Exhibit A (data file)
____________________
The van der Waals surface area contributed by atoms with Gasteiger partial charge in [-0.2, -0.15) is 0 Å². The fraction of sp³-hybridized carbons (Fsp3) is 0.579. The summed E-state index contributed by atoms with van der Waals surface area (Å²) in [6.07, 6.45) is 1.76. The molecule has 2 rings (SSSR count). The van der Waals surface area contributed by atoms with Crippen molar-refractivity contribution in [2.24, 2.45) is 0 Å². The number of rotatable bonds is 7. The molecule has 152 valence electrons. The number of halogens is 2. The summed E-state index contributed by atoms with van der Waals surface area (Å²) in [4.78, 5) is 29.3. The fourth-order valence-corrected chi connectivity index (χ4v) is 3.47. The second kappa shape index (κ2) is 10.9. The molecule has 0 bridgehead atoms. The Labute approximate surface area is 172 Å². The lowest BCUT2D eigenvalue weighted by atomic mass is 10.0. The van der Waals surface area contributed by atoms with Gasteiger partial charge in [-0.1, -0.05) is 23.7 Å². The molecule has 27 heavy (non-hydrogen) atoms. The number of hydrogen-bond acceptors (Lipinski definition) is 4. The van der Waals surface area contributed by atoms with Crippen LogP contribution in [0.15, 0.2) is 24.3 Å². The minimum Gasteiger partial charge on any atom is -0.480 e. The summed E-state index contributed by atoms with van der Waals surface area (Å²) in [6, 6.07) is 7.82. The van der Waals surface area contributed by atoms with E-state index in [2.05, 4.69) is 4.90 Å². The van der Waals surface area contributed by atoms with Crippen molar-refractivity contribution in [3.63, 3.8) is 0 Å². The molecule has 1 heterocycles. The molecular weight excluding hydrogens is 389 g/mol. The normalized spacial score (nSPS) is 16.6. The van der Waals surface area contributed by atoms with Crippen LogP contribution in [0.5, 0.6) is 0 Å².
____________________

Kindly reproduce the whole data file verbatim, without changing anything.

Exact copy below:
The van der Waals surface area contributed by atoms with Gasteiger partial charge in [-0.2, -0.15) is 0 Å². The fraction of sp³-hybridized carbons (Fsp3) is 0.579. The summed E-state index contributed by atoms with van der Waals surface area (Å²) in [6.07, 6.45) is 1.76. The molecule has 2 rings (SSSR count). The van der Waals surface area contributed by atoms with Crippen molar-refractivity contribution in [2.24, 2.45) is 0 Å². The number of rotatable bonds is 7. The molecule has 152 valence electrons. The number of halogens is 2. The summed E-state index contributed by atoms with van der Waals surface area (Å²) in [4.78, 5) is 29.3. The fourth-order valence-corrected chi connectivity index (χ4v) is 3.47. The second kappa shape index (κ2) is 10.9. The molecule has 0 bridgehead atoms. The Labute approximate surface area is 172 Å². The lowest BCUT2D eigenvalue weighted by atomic mass is 10.0. The van der Waals surface area contributed by atoms with Gasteiger partial charge in [-0.1, -0.05) is 23.7 Å². The molecule has 27 heavy (non-hydrogen) atoms. The number of hydrogen-bond acceptors (Lipinski definition) is 4. The van der Waals surface area contributed by atoms with Crippen LogP contribution in [0.15, 0.2) is 24.3 Å². The minimum Gasteiger partial charge on any atom is -0.480 e. The summed E-state index contributed by atoms with van der Waals surface area (Å²) in [6, 6.07) is 7.82. The van der Waals surface area contributed by atoms with E-state index in [2.05, 4.69) is 4.90 Å². The van der Waals surface area contributed by atoms with Crippen molar-refractivity contribution in [3.63, 3.8) is 0 Å². The molecule has 1 heterocycles. The molecular weight excluding hydrogens is 389 g/mol. The normalized spacial score (nSPS) is 16.6. The van der Waals surface area contributed by atoms with Crippen LogP contribution in [0.5, 0.6) is 0 Å².